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UPDATED: Anchor Inn fire cost put at $500,000 to $1 million

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Andrea Behling
August 4, 2014

NEWVILLE—Edgerton isn't Edgerton without the Anchor Inn.

That's what people are saying about the popular riverfront bar that received $500,000 to $1 million in damage in a fire Monday morning, employee Tiana Eastman said.

The bar at 718 E. Highway 59 in the town of Fulton is “close to a total loss,” the Rock County Sheriff's Office said in a news release.

The fire started in a void above the kitchen, according to the release.

“It's such an old building, and there's so many different hot pockets,” said Dawn Kinnett, who owns the bar with her husband, John Kinnett.

The cause has not been determined, but investigators cannot rule out an electrical problem, according to the news release. The building did not have sprinklers, Dawn said.

The sheriff's office, state fire marshal and a fire investigator from the federal Bureau of Alcohol, Tobacco and Firearms helped in the investigation, and “there is no evidence of a crime being committed,” according to the news release.

The building's original structure dates back to the 1860s, John said. The Kinnetts have remodeled and done numerous updates since they bought the bar in 1996, John said. The bar sits along the Rock River just a short boat ride from Lake Koshkonong.

“There's a lot of history in this place,” said Josh Eastman, who has been an employee for nine years.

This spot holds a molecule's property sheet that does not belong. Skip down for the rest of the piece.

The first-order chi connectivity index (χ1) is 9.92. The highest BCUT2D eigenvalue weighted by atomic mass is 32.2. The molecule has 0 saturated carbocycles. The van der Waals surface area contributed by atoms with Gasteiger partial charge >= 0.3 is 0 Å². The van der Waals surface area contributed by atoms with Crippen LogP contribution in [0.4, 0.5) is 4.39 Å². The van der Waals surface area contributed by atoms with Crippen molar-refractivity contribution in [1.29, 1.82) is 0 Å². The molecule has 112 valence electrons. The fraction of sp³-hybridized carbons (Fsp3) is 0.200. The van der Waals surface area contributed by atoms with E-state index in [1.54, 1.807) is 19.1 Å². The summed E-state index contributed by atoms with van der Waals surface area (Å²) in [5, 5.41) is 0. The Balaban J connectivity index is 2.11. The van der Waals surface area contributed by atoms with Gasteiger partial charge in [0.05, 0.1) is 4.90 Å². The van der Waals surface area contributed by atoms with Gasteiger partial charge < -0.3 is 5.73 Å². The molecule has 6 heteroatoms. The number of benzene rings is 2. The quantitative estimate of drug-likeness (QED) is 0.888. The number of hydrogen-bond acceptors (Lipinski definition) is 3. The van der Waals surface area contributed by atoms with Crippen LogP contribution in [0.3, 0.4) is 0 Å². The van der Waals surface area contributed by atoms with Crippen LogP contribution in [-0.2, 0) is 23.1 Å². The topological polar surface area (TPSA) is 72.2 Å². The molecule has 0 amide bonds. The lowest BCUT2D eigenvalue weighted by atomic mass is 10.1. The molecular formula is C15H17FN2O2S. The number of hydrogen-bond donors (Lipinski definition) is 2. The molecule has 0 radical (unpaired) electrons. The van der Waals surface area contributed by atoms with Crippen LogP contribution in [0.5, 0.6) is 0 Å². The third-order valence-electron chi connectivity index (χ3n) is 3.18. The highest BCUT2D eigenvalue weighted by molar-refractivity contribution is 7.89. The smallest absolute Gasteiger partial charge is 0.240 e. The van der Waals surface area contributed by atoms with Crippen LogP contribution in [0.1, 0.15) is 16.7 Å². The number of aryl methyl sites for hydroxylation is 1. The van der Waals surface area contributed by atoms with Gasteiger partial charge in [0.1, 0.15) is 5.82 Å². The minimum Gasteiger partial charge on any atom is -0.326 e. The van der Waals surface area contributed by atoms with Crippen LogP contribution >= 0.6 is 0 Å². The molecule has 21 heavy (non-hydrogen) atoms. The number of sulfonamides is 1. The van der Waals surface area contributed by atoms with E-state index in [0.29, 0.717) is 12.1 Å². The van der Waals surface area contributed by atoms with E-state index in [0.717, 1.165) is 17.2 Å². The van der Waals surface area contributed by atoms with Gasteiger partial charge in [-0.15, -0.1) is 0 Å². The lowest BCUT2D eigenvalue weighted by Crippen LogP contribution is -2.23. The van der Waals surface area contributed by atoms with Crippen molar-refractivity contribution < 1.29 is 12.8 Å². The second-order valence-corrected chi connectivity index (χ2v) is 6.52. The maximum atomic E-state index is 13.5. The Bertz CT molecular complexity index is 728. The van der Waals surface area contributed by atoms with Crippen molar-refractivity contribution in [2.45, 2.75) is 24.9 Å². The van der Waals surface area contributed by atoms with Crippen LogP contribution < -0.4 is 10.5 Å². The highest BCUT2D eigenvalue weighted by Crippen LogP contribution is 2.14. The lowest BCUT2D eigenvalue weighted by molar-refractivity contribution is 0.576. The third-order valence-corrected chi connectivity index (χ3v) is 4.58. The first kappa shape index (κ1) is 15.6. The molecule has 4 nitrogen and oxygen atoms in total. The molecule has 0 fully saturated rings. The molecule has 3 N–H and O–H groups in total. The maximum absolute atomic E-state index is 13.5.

The Kinnetts plan to rebuild.

“We're not going anywhere,” Dawn said.

John, Dawn and a dozen employees and friends gathered Monday afternoon outside the taped-off bar waiting to get a glimpse of the damage inside.

As they waited, ideas bounced around for the new bar that the Kinnetts plan to build.

“New ideas, new layouts, new floor plans,” Dawn said.

And the same chicken fingers, an employee chimed in.

John said he hopes to have backhoes tearing down the building as early as Thursday.

The bar has about 15 to 20 reservations this summer that might have to be canceled, including wedding receptions and reunions.

John hoped he and his wife could figure out a way to host them.

“If we can get the grounds cleaned up, I think we can pull it off,” John said.

Most of the damage was contained to the kitchen and attic areas, Dawn said.

“It's worse than you could ever imagine,” said Tonya Eastman, a family friend of the Kinnetts who helped clean out the salvageable items in the bar. Tonya is Tiana and Josh's mother.

The business' hard drive and many office items were still intact, Eastman said.

The bar's outdoor area was not damaged, so the Kinnetts hope to keep the boat launch, rentals, outdoor tent and the outdoor bar, The Mermaid, open for the rest of summer, John said.

“It's too bad this had to happen in August,” Josh Eastman said.

Firefighters were dispatched to the Anchor at 3:58 a.m., according to a release.

A Rock County dispatcher said the Edgerton Fire Department was in command. Crews from a number of area departments, including Janesville, were called to help.

Highway 59 in the immediate area was closed for about four hours. One lane reopened about 8 a.m. Traffic around the scene remained congested for a few hours.

The bar employs 40 or 50 people, many of them college students, John said.

One of the first things to come to John's mind after he saw the damage was how upset one of his employees would be.

“He just got a raise last night, and he was truly excited, the most anybody's ever been,” he said.

John also was worried for some of his other employees who rely on the Anchor Inn as their summer jobs.

“Some of these kids are going to school and need the money,” he said.

That's the way the Kinnetts tend to think, even in situations like this, employee Mary McCall said.

“I was crying this morning because you just feel so bad for their family. They're such a good family. They're always helping out the employees and the community,” McCall said.

Frank Schultz and Jim Leute contributed to this story.



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